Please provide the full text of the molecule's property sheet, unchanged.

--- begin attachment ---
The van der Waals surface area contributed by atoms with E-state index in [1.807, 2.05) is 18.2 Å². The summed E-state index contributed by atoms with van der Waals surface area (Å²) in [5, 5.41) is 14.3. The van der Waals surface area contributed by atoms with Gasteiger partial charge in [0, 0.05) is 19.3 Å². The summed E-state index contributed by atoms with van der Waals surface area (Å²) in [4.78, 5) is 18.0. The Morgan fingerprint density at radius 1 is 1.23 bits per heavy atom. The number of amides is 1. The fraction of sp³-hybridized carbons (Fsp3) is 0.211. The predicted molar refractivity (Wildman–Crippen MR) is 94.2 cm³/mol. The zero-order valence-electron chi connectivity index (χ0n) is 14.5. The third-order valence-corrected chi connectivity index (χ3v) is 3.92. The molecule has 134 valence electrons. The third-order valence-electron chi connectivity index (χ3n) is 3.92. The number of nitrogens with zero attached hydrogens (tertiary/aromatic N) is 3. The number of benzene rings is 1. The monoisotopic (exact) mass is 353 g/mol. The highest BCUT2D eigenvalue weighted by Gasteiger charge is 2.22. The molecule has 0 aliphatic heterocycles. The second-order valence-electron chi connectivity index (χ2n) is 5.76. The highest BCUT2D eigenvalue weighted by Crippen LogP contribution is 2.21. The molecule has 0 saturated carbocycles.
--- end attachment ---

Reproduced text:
The van der Waals surface area contributed by atoms with E-state index in [1.807, 2.05) is 18.2 Å². The summed E-state index contributed by atoms with van der Waals surface area (Å²) in [5, 5.41) is 14.3. The van der Waals surface area contributed by atoms with Gasteiger partial charge in [0, 0.05) is 19.3 Å². The summed E-state index contributed by atoms with van der Waals surface area (Å²) in [4.78, 5) is 18.0. The Morgan fingerprint density at radius 1 is 1.23 bits per heavy atom. The number of amides is 1. The fraction of sp³-hybridized carbons (Fsp3) is 0.211. The predicted molar refractivity (Wildman–Crippen MR) is 94.2 cm³/mol. The zero-order valence-electron chi connectivity index (χ0n) is 14.5. The third-order valence-corrected chi connectivity index (χ3v) is 3.92. The molecule has 134 valence electrons. The third-order valence-electron chi connectivity index (χ3n) is 3.92. The number of nitrogens with zero attached hydrogens (tertiary/aromatic N) is 3. The number of benzene rings is 1. The monoisotopic (exact) mass is 353 g/mol. The highest BCUT2D eigenvalue weighted by Gasteiger charge is 2.22. The molecule has 0 aliphatic heterocycles. The second-order valence-electron chi connectivity index (χ2n) is 5.76. The highest BCUT2D eigenvalue weighted by Crippen LogP contribution is 2.21. The molecule has 0 saturated carbocycles.